Whether you’re five years old or fifty, Nintendo Labo has something for you. This creative kit mixes gaming with construction, letting you build interactive toys out of cardboard and then link them with your Nintendo Switch.
Play piano! Drive a motorbike! Decimate a city as a rampaging robot! You won’t find experiences like these anywhere else.
Find out how Nintendo Labo opens up a whole new world of making, playing, and discovering with our handy parents’ guide.
What is Nintendo Labo?
Released in April 2018, Nintendo Labo is a series of construction kits containing cardboard sheets and other materials. You assemble these into various types of ‘Toy-Cons’, which are controller cases you use to interact with your Nintendo Switch in new and exciting ways.
What’s in the box?
Nintendo Labo comes in a range of individual Labo Kits. Each of these contains a set of pre-made cardboard cutouts, string, rubber bands, and other materials to make one or more Toy-Con.
For example, the Vehicle Kit features the means to make one a car, a plane, and a submarine, while the Robot Kit includes parts to make a wearable mech suit.
All Nintendo Labo kits also contain a Nintendo Switch game card giving instructions on how to assemble the Toy-Con. And there’s the all-important software for the Toy-Con to interact with, too, whether that’s a fishing game or motorbike arena.
What kits can I buy?
Right now there are three Nintendo Labo kits. The Variety Kit is a great one to start with, as it lets you build five individual Toy-Con. These are the fishing rod, motorbike handle, house, piano, and remote-controlled car.
The second is Robot Kit. Build its supplied backpack and visor then link it to the accompanying Switch game and you can rampage through the virtual world presented on the screen.
The third pack, Vehicle Kit, includes the cardboard parts to make steering consoles for a car, plane, and submarine, for your budding engineers to mess around with.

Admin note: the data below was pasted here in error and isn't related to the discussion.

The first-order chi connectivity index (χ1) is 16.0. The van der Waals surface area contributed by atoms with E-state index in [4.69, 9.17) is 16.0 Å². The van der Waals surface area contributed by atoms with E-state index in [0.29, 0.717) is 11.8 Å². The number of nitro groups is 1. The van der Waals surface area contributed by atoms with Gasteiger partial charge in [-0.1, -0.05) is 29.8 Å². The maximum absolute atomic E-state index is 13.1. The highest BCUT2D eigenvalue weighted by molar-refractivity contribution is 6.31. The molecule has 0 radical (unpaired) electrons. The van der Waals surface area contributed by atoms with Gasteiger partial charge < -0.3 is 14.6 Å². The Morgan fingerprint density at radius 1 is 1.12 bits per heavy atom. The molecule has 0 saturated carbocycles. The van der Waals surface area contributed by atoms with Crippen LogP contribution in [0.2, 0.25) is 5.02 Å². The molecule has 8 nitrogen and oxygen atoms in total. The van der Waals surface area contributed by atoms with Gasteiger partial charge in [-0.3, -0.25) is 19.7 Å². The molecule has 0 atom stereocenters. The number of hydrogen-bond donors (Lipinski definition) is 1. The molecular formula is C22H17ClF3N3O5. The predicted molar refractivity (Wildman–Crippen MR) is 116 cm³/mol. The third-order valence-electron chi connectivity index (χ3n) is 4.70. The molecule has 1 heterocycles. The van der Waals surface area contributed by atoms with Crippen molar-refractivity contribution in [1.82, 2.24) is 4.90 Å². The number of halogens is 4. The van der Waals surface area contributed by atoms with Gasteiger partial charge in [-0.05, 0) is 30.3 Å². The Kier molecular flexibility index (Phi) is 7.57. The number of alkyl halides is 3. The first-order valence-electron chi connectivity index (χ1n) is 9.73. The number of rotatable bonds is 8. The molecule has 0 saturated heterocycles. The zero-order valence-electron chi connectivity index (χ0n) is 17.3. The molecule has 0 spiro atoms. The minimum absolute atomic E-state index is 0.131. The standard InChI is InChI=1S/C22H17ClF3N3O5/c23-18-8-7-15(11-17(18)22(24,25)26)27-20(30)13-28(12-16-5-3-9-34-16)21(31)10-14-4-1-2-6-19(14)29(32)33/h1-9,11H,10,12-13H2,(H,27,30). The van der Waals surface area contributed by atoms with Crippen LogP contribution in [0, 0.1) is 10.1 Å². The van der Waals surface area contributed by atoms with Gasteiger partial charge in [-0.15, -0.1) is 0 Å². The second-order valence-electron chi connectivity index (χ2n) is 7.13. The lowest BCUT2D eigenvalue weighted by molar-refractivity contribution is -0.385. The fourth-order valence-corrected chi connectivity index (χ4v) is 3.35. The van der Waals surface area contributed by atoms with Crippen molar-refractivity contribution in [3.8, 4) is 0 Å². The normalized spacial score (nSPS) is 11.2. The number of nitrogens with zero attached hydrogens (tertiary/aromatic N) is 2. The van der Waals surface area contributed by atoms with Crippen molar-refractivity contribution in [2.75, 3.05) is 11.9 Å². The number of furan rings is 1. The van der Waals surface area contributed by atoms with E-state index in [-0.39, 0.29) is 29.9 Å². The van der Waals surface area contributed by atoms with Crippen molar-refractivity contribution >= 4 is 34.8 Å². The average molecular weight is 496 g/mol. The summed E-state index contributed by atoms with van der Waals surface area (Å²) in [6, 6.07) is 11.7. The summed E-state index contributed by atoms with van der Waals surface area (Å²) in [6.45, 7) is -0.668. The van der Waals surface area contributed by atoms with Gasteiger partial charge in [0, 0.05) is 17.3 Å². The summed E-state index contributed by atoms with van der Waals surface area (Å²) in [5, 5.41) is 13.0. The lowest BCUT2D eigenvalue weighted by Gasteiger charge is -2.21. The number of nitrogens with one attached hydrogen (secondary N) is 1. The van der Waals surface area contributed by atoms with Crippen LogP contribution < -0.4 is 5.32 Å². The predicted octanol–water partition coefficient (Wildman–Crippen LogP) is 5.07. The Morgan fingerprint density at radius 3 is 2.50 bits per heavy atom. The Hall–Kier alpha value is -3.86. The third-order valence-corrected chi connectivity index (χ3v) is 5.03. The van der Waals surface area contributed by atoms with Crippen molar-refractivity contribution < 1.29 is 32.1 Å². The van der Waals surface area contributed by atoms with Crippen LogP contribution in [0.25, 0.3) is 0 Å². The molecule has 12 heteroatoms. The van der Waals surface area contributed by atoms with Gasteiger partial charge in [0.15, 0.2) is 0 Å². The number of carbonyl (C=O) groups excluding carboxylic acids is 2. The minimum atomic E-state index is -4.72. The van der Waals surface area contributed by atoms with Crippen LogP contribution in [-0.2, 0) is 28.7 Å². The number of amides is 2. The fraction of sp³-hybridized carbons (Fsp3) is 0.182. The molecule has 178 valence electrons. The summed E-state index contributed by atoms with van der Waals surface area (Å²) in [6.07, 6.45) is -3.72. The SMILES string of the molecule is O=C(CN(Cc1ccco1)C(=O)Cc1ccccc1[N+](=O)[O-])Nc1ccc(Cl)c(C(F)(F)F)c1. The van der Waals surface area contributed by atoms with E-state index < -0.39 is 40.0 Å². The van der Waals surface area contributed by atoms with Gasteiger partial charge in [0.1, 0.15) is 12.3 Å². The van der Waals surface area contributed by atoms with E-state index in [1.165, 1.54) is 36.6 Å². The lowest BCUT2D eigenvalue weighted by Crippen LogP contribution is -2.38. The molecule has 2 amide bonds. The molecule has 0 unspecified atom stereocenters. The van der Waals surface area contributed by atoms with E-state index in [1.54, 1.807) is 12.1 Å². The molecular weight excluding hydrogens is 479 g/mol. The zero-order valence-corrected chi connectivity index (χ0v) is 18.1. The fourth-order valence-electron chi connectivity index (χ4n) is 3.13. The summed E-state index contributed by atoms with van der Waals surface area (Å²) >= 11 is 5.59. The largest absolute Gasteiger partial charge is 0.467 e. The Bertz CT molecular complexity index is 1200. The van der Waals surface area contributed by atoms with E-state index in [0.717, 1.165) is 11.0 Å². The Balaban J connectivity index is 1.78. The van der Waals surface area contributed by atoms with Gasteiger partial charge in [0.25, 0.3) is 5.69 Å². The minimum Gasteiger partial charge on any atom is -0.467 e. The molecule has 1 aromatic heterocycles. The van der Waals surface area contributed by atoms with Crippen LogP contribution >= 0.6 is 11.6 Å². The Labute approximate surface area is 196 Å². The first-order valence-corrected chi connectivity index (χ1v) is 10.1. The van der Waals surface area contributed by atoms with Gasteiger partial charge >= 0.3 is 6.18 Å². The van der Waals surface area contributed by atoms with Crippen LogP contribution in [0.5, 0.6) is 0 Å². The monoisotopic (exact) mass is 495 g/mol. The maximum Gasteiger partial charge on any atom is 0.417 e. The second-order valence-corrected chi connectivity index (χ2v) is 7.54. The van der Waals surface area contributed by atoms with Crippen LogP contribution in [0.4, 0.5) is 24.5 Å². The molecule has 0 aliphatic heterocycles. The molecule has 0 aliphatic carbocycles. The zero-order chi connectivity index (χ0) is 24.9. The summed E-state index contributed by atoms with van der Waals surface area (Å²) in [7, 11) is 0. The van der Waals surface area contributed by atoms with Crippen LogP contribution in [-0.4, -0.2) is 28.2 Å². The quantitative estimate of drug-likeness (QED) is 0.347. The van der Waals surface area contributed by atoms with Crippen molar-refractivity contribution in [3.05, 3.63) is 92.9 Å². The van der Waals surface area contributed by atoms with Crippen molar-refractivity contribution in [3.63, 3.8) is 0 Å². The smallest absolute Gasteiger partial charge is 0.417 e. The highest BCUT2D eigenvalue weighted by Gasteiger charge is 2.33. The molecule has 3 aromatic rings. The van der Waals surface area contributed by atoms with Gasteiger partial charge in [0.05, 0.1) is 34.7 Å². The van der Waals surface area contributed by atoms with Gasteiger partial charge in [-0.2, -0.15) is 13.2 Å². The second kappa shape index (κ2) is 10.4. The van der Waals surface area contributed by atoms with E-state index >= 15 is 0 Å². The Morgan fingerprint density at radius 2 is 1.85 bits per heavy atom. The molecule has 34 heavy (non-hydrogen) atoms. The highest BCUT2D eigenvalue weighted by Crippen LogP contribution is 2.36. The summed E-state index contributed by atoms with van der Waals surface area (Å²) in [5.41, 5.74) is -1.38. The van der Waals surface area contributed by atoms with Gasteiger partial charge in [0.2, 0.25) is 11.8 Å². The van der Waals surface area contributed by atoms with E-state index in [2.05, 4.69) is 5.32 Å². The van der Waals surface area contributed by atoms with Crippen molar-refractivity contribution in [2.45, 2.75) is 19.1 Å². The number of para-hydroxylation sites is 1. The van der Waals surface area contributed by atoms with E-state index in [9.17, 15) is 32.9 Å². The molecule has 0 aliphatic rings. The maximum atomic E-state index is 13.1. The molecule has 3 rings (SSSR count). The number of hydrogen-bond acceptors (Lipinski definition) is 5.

How does it work?
First you build your Toy-Con. Then you’ll insert the Nintendo Switch console and/or the Joy-Con controllers according to the instructions. Simple.
Take the motorbike build. Here you’ll slot your Joy-Con into the handles and the Nintendo Switch display into your created cardboard dock. You then tilt the Toy-Con to turn your on-screen bike, and rev the handles to go faster. You can even veer the device back and pop a wheelie.
Another example lies in the piano build, which lets you play and record your own music. You can go up and down an octave with the lever on the side, and adjust the top-mounted knobs to change your sound. No Toy-Con works the same, and that’s Nintendo Labo’s charm.
What else can I do with Nintendo Labo?
Nintendo offers a Customisation Set that includes stencils, coloured tape, and stickers. So if you want to bring your piano to life with a set of cartoon eyes, or write your name on your little house, you can do.
Nintendo Labo is not only a toy, but a method of self-expression. It’s yours to customise however you want, whether that’s drawing on it, slapping on stickers, or covering it in glitter.